I’m not exactly a wine-tasting connoisseur, but I do know that when I drink wine I should be on the lookout for things. Things like floral, citrus, and oak. Everyone who’s ever had a sip of wine could tell you that their beverage tasted at least partially like something else: the deep fruitiness of blackberries, notes of sweet pear and tangerine, spicy pepper and honeysuckle. All those beautiful smells and tastes.
What I didn’t know, until I recently took a class on it, was that people do exactly the same thing to olive oil.
The class took place aboard our tiny river cruise ship while we were docked on the borderlands between Portugal and Spain. No newbie to European cuisine, I knew that olive oil was much more sacred here than in my country (where we use it to sauté everything, even though it doesn’t really have a high boiling point and so isn’t actually very effective for stovetop cooking).
There’s even a colored wheel for the serious taster, with all the possible flavor profiles slicing the pie into an impossible number of possibilities. At the beginning of our class, our instructor gave us each a copy of the wheel, a tasting journal, and four small cups of oil, with colors that reminded me of golden-yellow, lemon chiffon, oak-aged chardonnay, and cat pee. She walked us through the wheel: “common oil characteristics,” she said, pointing to the wheel projected on her Powerpoint slide, “include grassy, metallic, musty, fruity….” As she talked and told us which were good tastes and which were bad ones (hint: musty is not so good), I became more and more dubious. In all my life, every single olive oil I’d ever had tasted exactly the same.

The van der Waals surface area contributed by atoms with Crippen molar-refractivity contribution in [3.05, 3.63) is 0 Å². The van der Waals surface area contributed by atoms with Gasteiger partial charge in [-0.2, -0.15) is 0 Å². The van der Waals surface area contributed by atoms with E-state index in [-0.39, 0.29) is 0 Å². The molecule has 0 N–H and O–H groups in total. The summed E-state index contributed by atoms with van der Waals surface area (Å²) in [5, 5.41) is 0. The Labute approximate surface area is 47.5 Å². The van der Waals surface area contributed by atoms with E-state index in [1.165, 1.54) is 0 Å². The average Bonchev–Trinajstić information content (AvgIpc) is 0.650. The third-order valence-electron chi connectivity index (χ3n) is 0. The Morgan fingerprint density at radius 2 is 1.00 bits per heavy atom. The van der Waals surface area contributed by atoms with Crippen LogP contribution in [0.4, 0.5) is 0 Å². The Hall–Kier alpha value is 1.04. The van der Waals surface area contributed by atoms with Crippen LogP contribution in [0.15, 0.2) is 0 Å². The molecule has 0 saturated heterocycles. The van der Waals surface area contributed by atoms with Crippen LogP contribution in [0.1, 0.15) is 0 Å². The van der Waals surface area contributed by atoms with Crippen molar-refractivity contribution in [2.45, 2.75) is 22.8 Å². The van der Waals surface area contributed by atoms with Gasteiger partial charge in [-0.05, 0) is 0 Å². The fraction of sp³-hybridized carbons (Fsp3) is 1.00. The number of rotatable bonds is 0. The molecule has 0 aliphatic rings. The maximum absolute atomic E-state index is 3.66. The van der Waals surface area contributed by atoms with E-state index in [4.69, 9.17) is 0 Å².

Unfortunately, so did all three of the cups in front of me.
And, oh, did I try. Painfully so, going even so far as to copy notes from the stranger sitting next to me and tossing in comments like, “Ah, yes, I can really taste the freshly-cut grass in this one” and “Mm, this one really tastes of summer sunshine and flavors of apricot.” I don’t think anyone believed me or my asinine comments, but I had panicked in the inherent sameness of all the olive oils I’d slurped down and didn’t want to sound uncultured. After all, I do write about food.
We listened as the instructor asked for volunteers from the audience to share their perceptions of the distinct oils. We listened as she talked, a lot, about each one, and the region from which it came, and how official taste-testers described it, and how it’s marketed to European shoppers.
My husband finished his sample platter and leaned close to my ear. “So, I couldn’t tell the difference between any of them!” he said, his eyes wide. “Could you?” Regrettably, I shook my head and whispered that they could all be the same cheap oil I use at home.
I’m pretty sure no one else heard us, so I think our secret is safe. In the meantime, I’m back to cooking with the giant tub-sized bottle of olive oil that has lasted me for months, but I have absolutely no idea how I would describe it to you.
Article and photographs by Kristin Winet. A special thanks to Viking River Cruises for sponsoring her trip to Portugal and introducing her to olive oil tastings!